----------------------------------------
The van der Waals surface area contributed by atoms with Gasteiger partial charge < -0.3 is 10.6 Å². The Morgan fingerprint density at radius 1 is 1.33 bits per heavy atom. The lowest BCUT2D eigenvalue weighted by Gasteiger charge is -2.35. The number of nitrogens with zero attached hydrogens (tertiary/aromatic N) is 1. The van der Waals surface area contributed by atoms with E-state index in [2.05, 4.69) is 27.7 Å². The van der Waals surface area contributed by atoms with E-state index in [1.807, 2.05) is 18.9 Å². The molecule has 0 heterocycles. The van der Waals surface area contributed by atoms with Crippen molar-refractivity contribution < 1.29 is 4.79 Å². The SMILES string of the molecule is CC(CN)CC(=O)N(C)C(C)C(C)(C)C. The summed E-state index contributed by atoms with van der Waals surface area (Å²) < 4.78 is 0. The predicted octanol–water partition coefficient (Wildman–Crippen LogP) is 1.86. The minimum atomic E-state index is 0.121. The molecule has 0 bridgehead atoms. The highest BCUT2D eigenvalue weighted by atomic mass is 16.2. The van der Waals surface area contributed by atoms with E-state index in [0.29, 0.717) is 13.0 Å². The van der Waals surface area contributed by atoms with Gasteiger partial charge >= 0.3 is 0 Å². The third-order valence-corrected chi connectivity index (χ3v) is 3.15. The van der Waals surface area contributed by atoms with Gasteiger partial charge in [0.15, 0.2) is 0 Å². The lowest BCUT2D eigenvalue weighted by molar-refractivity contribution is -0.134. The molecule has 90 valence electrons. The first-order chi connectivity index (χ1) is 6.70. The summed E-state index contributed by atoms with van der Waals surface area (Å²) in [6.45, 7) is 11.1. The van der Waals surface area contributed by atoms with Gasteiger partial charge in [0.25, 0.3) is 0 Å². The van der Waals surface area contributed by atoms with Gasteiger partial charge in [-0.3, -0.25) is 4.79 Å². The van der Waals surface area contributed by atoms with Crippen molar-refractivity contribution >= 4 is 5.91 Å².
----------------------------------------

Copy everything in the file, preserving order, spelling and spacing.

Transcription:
The van der Waals surface area contributed by atoms with Gasteiger partial charge < -0.3 is 10.6 Å². The Morgan fingerprint density at radius 1 is 1.33 bits per heavy atom. The lowest BCUT2D eigenvalue weighted by Gasteiger charge is -2.35. The number of nitrogens with zero attached hydrogens (tertiary/aromatic N) is 1. The van der Waals surface area contributed by atoms with E-state index in [2.05, 4.69) is 27.7 Å². The van der Waals surface area contributed by atoms with E-state index in [1.807, 2.05) is 18.9 Å². The molecule has 0 heterocycles. The van der Waals surface area contributed by atoms with Crippen molar-refractivity contribution < 1.29 is 4.79 Å². The SMILES string of the molecule is CC(CN)CC(=O)N(C)C(C)C(C)(C)C. The summed E-state index contributed by atoms with van der Waals surface area (Å²) < 4.78 is 0. The predicted octanol–water partition coefficient (Wildman–Crippen LogP) is 1.86. The minimum atomic E-state index is 0.121. The molecule has 0 bridgehead atoms. The highest BCUT2D eigenvalue weighted by atomic mass is 16.2. The van der Waals surface area contributed by atoms with E-state index in [0.29, 0.717) is 13.0 Å². The van der Waals surface area contributed by atoms with Gasteiger partial charge >= 0.3 is 0 Å². The third-order valence-corrected chi connectivity index (χ3v) is 3.15. The van der Waals surface area contributed by atoms with Gasteiger partial charge in [0.15, 0.2) is 0 Å². The lowest BCUT2D eigenvalue weighted by molar-refractivity contribution is -0.134. The molecule has 90 valence electrons. The first-order chi connectivity index (χ1) is 6.70. The summed E-state index contributed by atoms with van der Waals surface area (Å²) in [6.45, 7) is 11.1. The van der Waals surface area contributed by atoms with Gasteiger partial charge in [0.25, 0.3) is 0 Å². The van der Waals surface area contributed by atoms with Gasteiger partial charge in [-0.3, -0.25) is 4.79 Å². The van der Waals surface area contributed by atoms with Crippen molar-refractivity contribution >= 4 is 5.91 Å².